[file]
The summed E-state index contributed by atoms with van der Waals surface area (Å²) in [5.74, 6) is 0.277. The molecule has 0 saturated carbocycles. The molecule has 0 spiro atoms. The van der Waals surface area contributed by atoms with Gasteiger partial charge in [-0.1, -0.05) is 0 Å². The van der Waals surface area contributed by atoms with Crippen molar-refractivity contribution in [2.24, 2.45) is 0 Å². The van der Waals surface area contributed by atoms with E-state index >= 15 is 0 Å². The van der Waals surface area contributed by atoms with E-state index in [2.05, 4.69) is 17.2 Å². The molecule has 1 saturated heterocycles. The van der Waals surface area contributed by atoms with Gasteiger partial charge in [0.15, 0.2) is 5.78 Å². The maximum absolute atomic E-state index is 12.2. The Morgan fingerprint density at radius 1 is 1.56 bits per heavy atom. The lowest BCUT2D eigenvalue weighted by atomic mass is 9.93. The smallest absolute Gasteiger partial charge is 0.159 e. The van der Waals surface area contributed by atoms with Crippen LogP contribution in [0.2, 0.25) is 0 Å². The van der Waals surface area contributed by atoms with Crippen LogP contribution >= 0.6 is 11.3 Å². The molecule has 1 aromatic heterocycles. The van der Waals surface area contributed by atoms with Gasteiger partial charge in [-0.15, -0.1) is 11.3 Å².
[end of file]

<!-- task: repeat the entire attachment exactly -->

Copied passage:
The summed E-state index contributed by atoms with van der Waals surface area (Å²) in [5.74, 6) is 0.277. The molecule has 0 saturated carbocycles. The molecule has 0 spiro atoms. The van der Waals surface area contributed by atoms with Gasteiger partial charge in [-0.1, -0.05) is 0 Å². The van der Waals surface area contributed by atoms with Crippen molar-refractivity contribution in [2.24, 2.45) is 0 Å². The van der Waals surface area contributed by atoms with E-state index >= 15 is 0 Å². The van der Waals surface area contributed by atoms with E-state index in [2.05, 4.69) is 17.2 Å². The molecule has 1 saturated heterocycles. The van der Waals surface area contributed by atoms with Gasteiger partial charge in [0.15, 0.2) is 5.78 Å². The maximum absolute atomic E-state index is 12.2. The Morgan fingerprint density at radius 1 is 1.56 bits per heavy atom. The lowest BCUT2D eigenvalue weighted by atomic mass is 9.93. The smallest absolute Gasteiger partial charge is 0.159 e. The van der Waals surface area contributed by atoms with Crippen LogP contribution in [0.2, 0.25) is 0 Å². The van der Waals surface area contributed by atoms with Crippen LogP contribution >= 0.6 is 11.3 Å². The molecule has 1 aromatic heterocycles. The van der Waals surface area contributed by atoms with Gasteiger partial charge in [-0.15, -0.1) is 11.3 Å².